I Should Never Have Homeschooled My Daughter!

by Desperate Mom
(USA)

Problems with Homeschooling

Problems with Homeschooling

Ever been shunned by fellow home educators? Or experienced problems with homeschooling? Where did you go for help? This desperate mom wants to know!


I have three children. I decided to homeschool when my eldest was very young, for various reasons, one being that she had some prominent ADHD issues. She is now 11 yrs old and in the "5th grade". She is very intelligent, but lacks motivation, and I really have a hard time trying to motivate her, find fresh ways to stimulate her mind to want to learn, though it's not from lack of trying. We are currently following an interest-lead curriculum. In the past we tried a similar path during her younger years, and it was moderately successful, however, as time went on, her interest in the subjects she chose waned.

I then began to follow a more formal curriculum, though still covering subjects that she showed great interest in. As time went on, her ADHD manifests itself more as inattention, rather than hyperactivity, and so I wanted to make sure she still had a vested interest in what we learned. However, a more formal schedule created a lot tears and headbutting (basically, she wouldn't follow the "schedule" and I was more involved in disciplinary issues rather than the love of learning).

At the urging of a local homeschool online group, we switched it up again and followed more of a deschooling, then unschooling route (deschooling to detox us from my obviously bad and wrong choices to be more formal; and unschooling to follow her more unstructured, nature schedule). A positive result is that my daughter and I started to resume a more relaxed relationship again, however, she is still hard to find anything where she is actually interested.

We schedule field trips to museums and other outings she is interested in and asked to be involved in, however, when the day comes, there is a little follow through on her part. She won't get dressed, or brushed or eat breakfast to leave on the outing.

I have also tried to get her involved in our now more interest-lead curriculum. Lots of art. Lots of science projects. Earning Pokémon cards, practicing writing about subjects she loves like Pokémon and elephants. Lots of fun and hands on things that she has specifically stated she wants to do. Still, there is little interest to do any of things.

Consequences have little effect, as do rewards. She doesn't feel like she fits in with homeschooled children (as they are usually go-getters) or with school children. Meanwhile, I have a 3 yr old and a 5 yrs old that don't really get as much attention because much of the day revolves around the learning time that never comes to fruition.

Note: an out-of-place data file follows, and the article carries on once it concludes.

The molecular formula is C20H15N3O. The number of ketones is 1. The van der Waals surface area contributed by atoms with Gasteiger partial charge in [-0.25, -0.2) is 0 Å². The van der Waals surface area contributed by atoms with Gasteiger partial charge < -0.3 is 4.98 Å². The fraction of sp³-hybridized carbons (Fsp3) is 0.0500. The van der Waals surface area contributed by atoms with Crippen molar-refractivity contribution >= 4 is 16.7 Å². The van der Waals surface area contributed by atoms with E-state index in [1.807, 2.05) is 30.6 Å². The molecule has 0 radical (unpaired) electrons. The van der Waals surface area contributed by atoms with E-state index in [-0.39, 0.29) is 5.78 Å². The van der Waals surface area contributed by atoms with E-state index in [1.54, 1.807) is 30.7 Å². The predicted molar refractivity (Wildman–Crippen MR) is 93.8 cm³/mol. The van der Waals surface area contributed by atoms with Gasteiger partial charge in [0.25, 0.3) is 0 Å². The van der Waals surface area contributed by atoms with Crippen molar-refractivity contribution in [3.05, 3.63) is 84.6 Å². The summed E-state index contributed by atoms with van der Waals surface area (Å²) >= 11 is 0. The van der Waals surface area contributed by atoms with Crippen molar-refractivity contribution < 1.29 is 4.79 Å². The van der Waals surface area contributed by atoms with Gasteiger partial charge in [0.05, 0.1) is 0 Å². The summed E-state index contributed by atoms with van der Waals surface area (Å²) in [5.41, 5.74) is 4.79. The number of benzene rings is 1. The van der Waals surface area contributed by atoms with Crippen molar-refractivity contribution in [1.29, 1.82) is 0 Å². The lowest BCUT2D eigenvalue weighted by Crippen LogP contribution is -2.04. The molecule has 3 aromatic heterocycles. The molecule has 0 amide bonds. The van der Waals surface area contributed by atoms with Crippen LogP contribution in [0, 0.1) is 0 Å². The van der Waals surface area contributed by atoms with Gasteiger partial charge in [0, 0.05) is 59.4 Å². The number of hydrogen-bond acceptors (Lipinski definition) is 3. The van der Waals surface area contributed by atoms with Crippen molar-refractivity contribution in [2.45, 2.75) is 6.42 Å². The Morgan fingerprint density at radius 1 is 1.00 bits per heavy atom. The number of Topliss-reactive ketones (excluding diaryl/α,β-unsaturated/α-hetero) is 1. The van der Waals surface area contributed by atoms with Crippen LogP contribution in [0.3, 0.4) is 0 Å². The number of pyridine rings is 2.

I have realized now that I should have never homeschooled my daughter, even though at the time I felt it was best for her specific, special individual needs. It has also been a source of tension in our relationship. She is not at all ready for public school. I have done her a huge disservice. I have a hard time talking about this with other homeschooling parents, as I was told by one very prominent member in our community of homeschoolers to never ever have any more children, when I reached out and asked for advice.

I don't really know what to do. So, since I don't know where to turn, my goal is to get my daughter ready for public school within the next two years and hopefully it's not too late for her. We were involved with too many other homeschoolers before I got my car two years ago, so we don't know a lot of people. I'm sure my shy and incompetent demeanor was a put off to other homeschooling moms and I'm sure I have been a hindrance in my daughter's academic and social life.

I'm not having the same issues with my younger children. My sons are more interested in doing things and when they express interest in something and we follow through, they are excited and usually cooperate. My only problem there is getting the time, with limited interruptions, to do the activities they want to do.

Where do homeschooling parents go for help? I feel pretty alone in this and really feel so badly for my daughter.

Comments for I Should Never Have Homeschooled My Daughter!

Average Rating starstarstarstarstar

Click here to add your own comments

Jan 06, 2010
Rating
starstarstarstarstar
Don't be afraid to ask for help
by: Anonymous

I really do have to agree with the other moms here - you really sound like you are being very very hard on yourself.